Emily Carr, “Indian Village, Alert Bay”, 1909
Emily English (née Nicholles), niece of Emily Carr, daughter of Clara (née Carr, older sister of Emily Carr) and Major John Nicholles;
Galerie Walter Klinkhoff, Montreal;
Private Collection, Montreal since ca. 1958;
Galerie Walter Klinkhoff, Montreal, 2009;
Emily Carr, "Indian Village, Alert Bay", 1909
This intimate and intense watercolour offers a missing link for our understanding of how Emily Carr developed her imagery of First Nations culture. In 1993, when I compiled my catalogue of all her paintings and drawings of First Nations villages, I listed the sketch of this subject as ‘lost.’ I am delighted now to see the original watercolour that Carr made in 1909, which became the source for her large oil painting of 1912 (now in the Beaverbrook Art Gallery). During her first stays in Alert Bay (known as ’Y¬alis in the Kwakwala language) in 1908 and 1909, Carr made numerous small sketches there. However, Indian Village, Alert Bay is one of only four large-scale watercolours (all on heavy 37 x 55 cm paper) that show groups of the traditional multi-family houses and totem poles on the sea front. She considered this particular image so important that she made a major oil painting in her studio from it in her new French Post-impressionist painting technique even before she set out for her epic sketching trip to northern Native villages in 1912. That oil painting was later chosen as the cover image for her book Klee Wyck [see Fig. 1] and for her National Gallery memorial show in 1945 because it crystallized so well her engagement with the Native peoples of the Northwest Coast.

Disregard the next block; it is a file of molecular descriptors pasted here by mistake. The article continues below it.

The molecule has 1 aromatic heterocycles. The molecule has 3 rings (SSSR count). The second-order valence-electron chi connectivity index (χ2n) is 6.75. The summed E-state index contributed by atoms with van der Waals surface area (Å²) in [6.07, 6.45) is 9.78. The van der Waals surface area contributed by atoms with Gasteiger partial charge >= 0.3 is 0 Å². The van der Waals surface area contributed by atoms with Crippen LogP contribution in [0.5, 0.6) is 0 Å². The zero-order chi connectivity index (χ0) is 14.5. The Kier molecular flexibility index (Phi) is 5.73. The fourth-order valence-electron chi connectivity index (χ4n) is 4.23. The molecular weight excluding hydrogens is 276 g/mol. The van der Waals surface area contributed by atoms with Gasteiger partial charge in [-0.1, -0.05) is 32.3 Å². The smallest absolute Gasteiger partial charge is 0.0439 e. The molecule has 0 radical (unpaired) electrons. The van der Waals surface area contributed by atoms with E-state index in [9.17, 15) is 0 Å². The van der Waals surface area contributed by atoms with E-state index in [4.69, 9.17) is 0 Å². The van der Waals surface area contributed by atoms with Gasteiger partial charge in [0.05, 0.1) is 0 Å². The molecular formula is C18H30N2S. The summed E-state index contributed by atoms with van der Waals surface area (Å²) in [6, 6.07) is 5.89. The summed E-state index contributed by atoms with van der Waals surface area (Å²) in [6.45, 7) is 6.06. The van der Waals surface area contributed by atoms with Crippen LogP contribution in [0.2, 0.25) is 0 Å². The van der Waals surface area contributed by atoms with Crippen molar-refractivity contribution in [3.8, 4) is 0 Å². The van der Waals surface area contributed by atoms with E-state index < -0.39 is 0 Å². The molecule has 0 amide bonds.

Fig. 1 - The cover of the first edition of "Klee Wyck" by Emily Carr (1941), featuring the 1912 oil on canvas derived from "Indian Village Alert Bay", 1909.
In Indian Village, Alert Bay Carr shows her fascination with the flourishing culture of the Kwakwaka’wakw people at the beginning of the last century. In the left foreground of the watercolour we see two huge carved posts of the kind that were designed to carry the interior roof beams of the big houses beside them. These posts, like the totem poles in the distance to the right side of the picture, carried the family crests of their owners – in this case two great thunderbirds perched on the heads of grizzly bears that hold human heads between their paws. The human heads would have symbolized ancestral chiefs whose mythical protector was the grizzly bear. On the bears’ chests are coppers, metal shields that were handed down and traded as tokens of a chief’s wealth. The adjacent big house has a gable also decorated with carved crests, an eagle at each end and a huge image of “Raven of the Sea” in the centre. In front of the houses stands an ancient war canoe, no longer used as such, but as a symbol of family wealth and status. We see that Carr appreciated the details and decorative features of Kwakwaka’wakw carving and the grandeur of the big houses, which she described in her 1913 Lecture on Totems as “dignified paganish mansions.”
Indian Village, Alert Bay is one of only four large-scale watercolours (all on heavy 37 x 55 cm paper) that show groups of the traditional multi-family houses and totem poles on the sea front.
This watercolour also shows how she balanced her interest in what she regarded as “Indian antiquities” with a very human response to the contemporary lives of Native people. In front of the big houses we see washing lines with clothes hanging out to dry – an affirmation of good housekeeping in this Native community – while a little group of women sits in conversation. Carr renders here a blend of the familiar with the exotic, as these women squat on the ground while another walking by has the flattened head that marks aristocratic rank. We know that she painted close-up studies of children in the village, and at least one portrait of an older woman [see Fig. 2].